The main difference between a beneficiary designation and a will is that the property passing by way of a beneficiary designation will go to the beneficiary without having to pass through probate. The probate process might delay the transfer of assets and creates a public record of assets the decedent owned and to whom those assets were left. In addition, the assets left in a will can be subject to a will contest and result in beneficiaries battling over the decedent’s property. Thus, beneficiary designations can often transfer assets more swiftly than a will and avoid potential court contests. In addition, beneficiary designations will not be matters of public record.

When considering the relationship and distinction between beneficiary designations and wills, it is important to understand that a beneficiary designation trumps whatever is written in a will or trust.

Example 1:
Winston is the owner of a large stock portfolio. When he registered the stock, he named his sister Bailey as the transfer on death beneficiary. Nine years later, Winston and Bailey had a significant falling out. Winston drafted his will after this falling out and specified that his best friend, Erick, would receive Winston’s stock portfolio upon his death. A few years later, Winston passed away. Even though Erick was subsequently listed as beneficiary of the stock in Winston’s will, Bailey received the stock because the beneficiary designation—not the will—controlled.

As this example illustrates, a lack of understanding and coordination when utilizing various estate planning tools can lead to unintended consequences. Next month’s article will delve further into these potential mishaps and provide preventative measures and solutions to avoid undesirable results.

2. Advantages of Beneficiary Designations

One advantage of a beneficiary designation is its simplicity from both the owner and the beneficiary’s standpoint. The owner is able to easily designate a beneficiary by filling out a short form and returning it to the appropriate institution. For the beneficiary, typically all that is needed to collect the asset is proof of the owner’s death and proper identification.

Beneficiary designations also give the owner flexibility to both use the asset and to amend beneficiaries if there is a change in circumstances down the road. Since the beneficiary does not have a vested interest, the owner is under no binding obligation to leave the funds to the beneficiary or use the asset in a particular way. Thus, the owner is free to do what he or she wishes with the property.

In addition, beneficiary designations work well in conjunction with a comprehensive estate plan. For attorneys working with their clients on larger estate plans, beneficiary designations may be an effective way to help clients who may be dragging their feet when making a decision regarding a particular asset.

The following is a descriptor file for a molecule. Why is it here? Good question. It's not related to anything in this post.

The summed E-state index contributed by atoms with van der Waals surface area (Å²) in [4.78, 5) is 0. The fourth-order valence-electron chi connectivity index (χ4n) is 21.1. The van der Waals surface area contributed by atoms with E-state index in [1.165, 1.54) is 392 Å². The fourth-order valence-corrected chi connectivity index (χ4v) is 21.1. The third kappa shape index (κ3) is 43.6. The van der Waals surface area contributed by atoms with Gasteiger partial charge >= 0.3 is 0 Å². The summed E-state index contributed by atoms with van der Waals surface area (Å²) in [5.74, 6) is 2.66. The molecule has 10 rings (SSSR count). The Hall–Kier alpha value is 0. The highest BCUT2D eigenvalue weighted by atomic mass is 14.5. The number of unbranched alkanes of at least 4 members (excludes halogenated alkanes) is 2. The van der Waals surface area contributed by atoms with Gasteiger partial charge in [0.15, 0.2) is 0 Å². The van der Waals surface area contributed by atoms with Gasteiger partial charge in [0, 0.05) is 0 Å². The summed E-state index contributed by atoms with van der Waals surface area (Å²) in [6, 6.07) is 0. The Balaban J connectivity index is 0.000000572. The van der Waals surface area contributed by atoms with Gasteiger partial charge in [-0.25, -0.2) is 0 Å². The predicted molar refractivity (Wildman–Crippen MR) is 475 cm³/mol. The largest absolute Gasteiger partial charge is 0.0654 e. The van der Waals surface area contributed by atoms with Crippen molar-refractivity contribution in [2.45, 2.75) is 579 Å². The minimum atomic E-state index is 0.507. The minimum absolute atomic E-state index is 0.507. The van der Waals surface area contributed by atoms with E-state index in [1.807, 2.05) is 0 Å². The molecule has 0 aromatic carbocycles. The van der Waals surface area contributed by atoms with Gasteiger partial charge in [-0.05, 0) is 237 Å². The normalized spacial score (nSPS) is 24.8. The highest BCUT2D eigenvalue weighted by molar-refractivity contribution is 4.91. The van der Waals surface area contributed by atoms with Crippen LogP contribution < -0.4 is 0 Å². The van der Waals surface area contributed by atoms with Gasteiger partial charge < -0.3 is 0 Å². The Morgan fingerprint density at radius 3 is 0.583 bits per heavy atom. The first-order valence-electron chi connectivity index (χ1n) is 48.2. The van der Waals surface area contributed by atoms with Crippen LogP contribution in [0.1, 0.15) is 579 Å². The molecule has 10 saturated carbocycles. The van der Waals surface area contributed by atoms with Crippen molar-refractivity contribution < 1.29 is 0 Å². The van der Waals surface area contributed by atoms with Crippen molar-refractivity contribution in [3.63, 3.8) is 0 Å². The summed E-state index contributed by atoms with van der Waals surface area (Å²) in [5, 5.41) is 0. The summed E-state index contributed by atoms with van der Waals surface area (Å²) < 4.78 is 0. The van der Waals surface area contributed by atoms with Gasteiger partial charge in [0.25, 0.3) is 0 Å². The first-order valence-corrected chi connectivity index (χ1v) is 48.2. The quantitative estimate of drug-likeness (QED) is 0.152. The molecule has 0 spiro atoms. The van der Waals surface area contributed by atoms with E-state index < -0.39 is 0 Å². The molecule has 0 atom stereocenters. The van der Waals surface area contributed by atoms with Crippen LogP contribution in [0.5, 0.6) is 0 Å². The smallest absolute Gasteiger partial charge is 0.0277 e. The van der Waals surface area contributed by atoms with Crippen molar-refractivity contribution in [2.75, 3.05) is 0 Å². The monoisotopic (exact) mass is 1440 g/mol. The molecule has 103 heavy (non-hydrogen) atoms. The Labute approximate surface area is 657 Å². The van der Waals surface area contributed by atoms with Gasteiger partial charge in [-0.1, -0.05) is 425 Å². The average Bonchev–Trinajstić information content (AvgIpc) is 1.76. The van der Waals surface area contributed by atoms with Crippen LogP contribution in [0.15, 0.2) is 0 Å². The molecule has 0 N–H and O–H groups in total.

Example 2:
Bob was working with his attorney, Peter, to put together his estate plan. Bob’s estate contained many assets, including a savings account at his local bank. While most of his assets were going to be left to his two children, Bob was struggling to decide who should receive the funds in his bank account. Bob explained to Peter that he and his girlfriend, Betty, were getting very serious and that he was considering asking her to marry him. He told Peter that he was thinking about putting this whole "estate planning process" on hold until he knew what his future with Betty would bring.

Peter suggested that rather than delaying the execution of his will and trust documents, he should consider simply using a beneficiary designation form for the bank account instead. Peter explained that all Bob would need to do is fill out a form at his bank and designate who the beneficiaries of the account will be. Then, if he marries Betty and wants to change the designation, all he would need to do is return to the bank and fill out another form.

Bob was delighted to discover this tool and learn that he could easily revise the designation if he wished. Also, as a client with limited income, he was pleased to learn that he could make the change on his own without incurring more legal expenses. Peter was happy because Bob decided to move forward and complete his other estate planning documents.

3. How the Advisor Can Help

While clients often spend a great deal of time with their lawyers and CPAs when drafting their wills and trusts, they often move forward with beneficiary designations without professional guidance or advice. Unfortunately, this "do-it-yourself" approach can backfire. It is important for advisors to understand what beneficiary designations their clients have in place, how different beneficiary designations operate, the complications that can occur, how to prevent problems and how to use beneficiary designations to fulfill the client’s goals as part of a comprehensive estate plan. Beneficiary designation counseling is an important component of the estate planning process and can help effectively meet the client’s objectives. However, to successfully advise the client, it is important to watch out for common missteps and mistakes. Next month’s article will look at common beneficiary designation pitfalls and present solutions to avoid potential missteps.


A properly executed beneficiary designation can be an effective means of transferring assets to friends and loved ones. By filling out a designation form, bank accounts, securities, retirement funds, commercial annuities and life insurance policies can be transferred to beneficiaries without probate. In some states, real property can also be transferred through a beneficiary designation if the state allows transfer on death deeds. A beneficiary designation is a beneficial component of a comprehensive estate plan, easy for the owner to execute and enables the beneficiary to claim the asset fairly easily. However, proper planning with an advisor is recommended in order to ensure that the asset is transferred as intended and the goals of the owner are accomplished.